It is spring, 1980. Biological rhythms of the season are revealing thier familiar colorful patterns. So are the quadrennial rhythms of politics. The time has arrived for presidential candidates to reveal their intentions and to position themselves artfully for contests ahead, with either defense of the incumbent administration or with uninhibited carping on what has gone wrong. Notwithstanding a queue of unresolved issues that deeply trouble the electorate and nag at the candidates' heels, the rhetoric is unilluminating.
Yet despite confusion, cynicism, and feelings of impotence, people are not tempted by promises of a miracle cure. Indeed, they have not despired of earnest attempts by leadership to understand what is going on and then to share honestly with the electorate a pointed diagnosis of the situation and more-agile precrisis solutions.
Those who seek their votes must face up to three realities. First, we are so deeply embedded in a technological culture that we have become completely dependent on science and engineering to meet our needs and our wants. Second, because technology is so powerful, we live in a time of unprecedented risks -- of nuclear war, large-scale environmental poisoning, inadvertent worldwide climate modification, and the like. Third, the key decisions regarding technology are no longer made in ehe decentralized marketplace. Rather, both ends and means are set by public policies of central goverments. As a consequence, governments have become more technological, and technology has become more political.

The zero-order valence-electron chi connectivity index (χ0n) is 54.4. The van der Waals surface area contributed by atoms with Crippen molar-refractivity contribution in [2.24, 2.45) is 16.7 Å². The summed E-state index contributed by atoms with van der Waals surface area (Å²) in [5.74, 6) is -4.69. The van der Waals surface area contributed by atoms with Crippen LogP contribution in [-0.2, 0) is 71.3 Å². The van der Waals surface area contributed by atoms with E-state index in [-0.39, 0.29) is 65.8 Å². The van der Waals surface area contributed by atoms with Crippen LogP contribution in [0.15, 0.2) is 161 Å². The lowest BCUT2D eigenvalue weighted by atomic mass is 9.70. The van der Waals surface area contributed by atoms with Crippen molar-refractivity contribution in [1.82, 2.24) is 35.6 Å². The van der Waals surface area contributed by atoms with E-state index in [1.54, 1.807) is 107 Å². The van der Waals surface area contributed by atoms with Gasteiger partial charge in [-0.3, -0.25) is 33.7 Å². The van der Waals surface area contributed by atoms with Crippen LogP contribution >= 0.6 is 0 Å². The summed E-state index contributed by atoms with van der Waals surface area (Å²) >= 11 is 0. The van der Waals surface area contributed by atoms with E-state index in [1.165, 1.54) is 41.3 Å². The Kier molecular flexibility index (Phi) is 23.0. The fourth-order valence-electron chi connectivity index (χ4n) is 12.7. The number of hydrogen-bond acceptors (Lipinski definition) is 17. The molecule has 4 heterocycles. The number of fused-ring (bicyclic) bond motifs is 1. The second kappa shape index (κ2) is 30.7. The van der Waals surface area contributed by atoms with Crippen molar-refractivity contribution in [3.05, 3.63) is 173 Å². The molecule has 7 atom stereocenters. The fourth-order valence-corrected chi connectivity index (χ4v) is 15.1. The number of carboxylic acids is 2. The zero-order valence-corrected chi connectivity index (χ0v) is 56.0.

In this climate, popular decisions are elusive. Put another way, technology generates more options, while the underlying technical facts are more difficult to comprehend. If choice has become this complicated, no wonder that attempts to build consensus are defeated.
We could insist that those who aspire to leadership examine new strategies of collective choice -- a doctrine of anticipation.
First, our decision apparatus should be able to forecast what is foreseeable with sophistication, sensitivity, and elegance. Second, we should have means whereby we can at least try to imagine what might be, especially in terms of the futures we do not want.
The National Environmental Policy Act of 1969 was a harbinger of this notion of looking ahead. But it was the Technology Assessment Act of 1972 that fully developed the concept of averting collissions. It equipped the congress (through the Office of Technology Assessment) so that, to the fullest extent possible, the effects of applying technology could be anticipated, understood, and considered in planning public policy.
Here was the notion of an early-warning system based on the questions: "What will happen, if?" and "What may happen, unless?" It was to operate as an aid to decisionmaking. With a range of technical and social alternatives, drawing on a blend of technical fact and social values, it was to furnish a basis of choice by laying out consequences. It allowed looking sideways at effects, beyond the usual boundaries of a technological action, and, above all, looking ahead.
The range of uncertainty and the vagueness of risk might then be eased. By timely and open publication of assessments, issues and options could be examined by all those who held a stake in the outcome. At the same time, a deliberate modesty was emphasized, in that the analysis would not tell decisionmakers what to do, only what to explore.
The promise of that legislation has not been fully realized.
Neither has legislation to create a similar capability in the White House worked out, as mandated by Congress.